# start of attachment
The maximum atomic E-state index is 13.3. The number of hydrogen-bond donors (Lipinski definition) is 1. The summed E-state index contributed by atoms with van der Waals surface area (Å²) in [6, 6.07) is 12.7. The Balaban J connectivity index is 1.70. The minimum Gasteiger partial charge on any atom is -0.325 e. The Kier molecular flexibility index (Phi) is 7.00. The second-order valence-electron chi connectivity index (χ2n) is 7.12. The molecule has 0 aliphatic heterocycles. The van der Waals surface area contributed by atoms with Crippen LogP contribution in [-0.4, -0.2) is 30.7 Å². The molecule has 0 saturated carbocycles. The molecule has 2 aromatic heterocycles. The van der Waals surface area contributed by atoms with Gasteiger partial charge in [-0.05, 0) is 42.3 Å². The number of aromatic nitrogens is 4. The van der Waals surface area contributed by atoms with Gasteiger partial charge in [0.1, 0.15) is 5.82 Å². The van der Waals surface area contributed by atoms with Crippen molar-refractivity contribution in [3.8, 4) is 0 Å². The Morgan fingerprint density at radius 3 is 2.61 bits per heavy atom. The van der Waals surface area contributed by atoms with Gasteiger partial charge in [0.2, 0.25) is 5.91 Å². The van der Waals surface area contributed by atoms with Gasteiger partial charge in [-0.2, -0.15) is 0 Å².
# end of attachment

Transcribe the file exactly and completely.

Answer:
The maximum atomic E-state index is 13.3. The number of hydrogen-bond donors (Lipinski definition) is 1. The summed E-state index contributed by atoms with van der Waals surface area (Å²) in [6, 6.07) is 12.7. The Balaban J connectivity index is 1.70. The minimum Gasteiger partial charge on any atom is -0.325 e. The Kier molecular flexibility index (Phi) is 7.00. The second-order valence-electron chi connectivity index (χ2n) is 7.12. The molecule has 0 aliphatic heterocycles. The van der Waals surface area contributed by atoms with Crippen LogP contribution in [-0.4, -0.2) is 30.7 Å². The molecule has 0 saturated carbocycles. The molecule has 2 aromatic heterocycles. The van der Waals surface area contributed by atoms with Gasteiger partial charge in [-0.05, 0) is 42.3 Å². The number of aromatic nitrogens is 4. The van der Waals surface area contributed by atoms with Gasteiger partial charge in [0.1, 0.15) is 5.82 Å². The van der Waals surface area contributed by atoms with Crippen molar-refractivity contribution in [3.8, 4) is 0 Å². The Morgan fingerprint density at radius 3 is 2.61 bits per heavy atom. The van der Waals surface area contributed by atoms with Gasteiger partial charge in [0.2, 0.25) is 5.91 Å². The van der Waals surface area contributed by atoms with Gasteiger partial charge in [-0.2, -0.15) is 0 Å².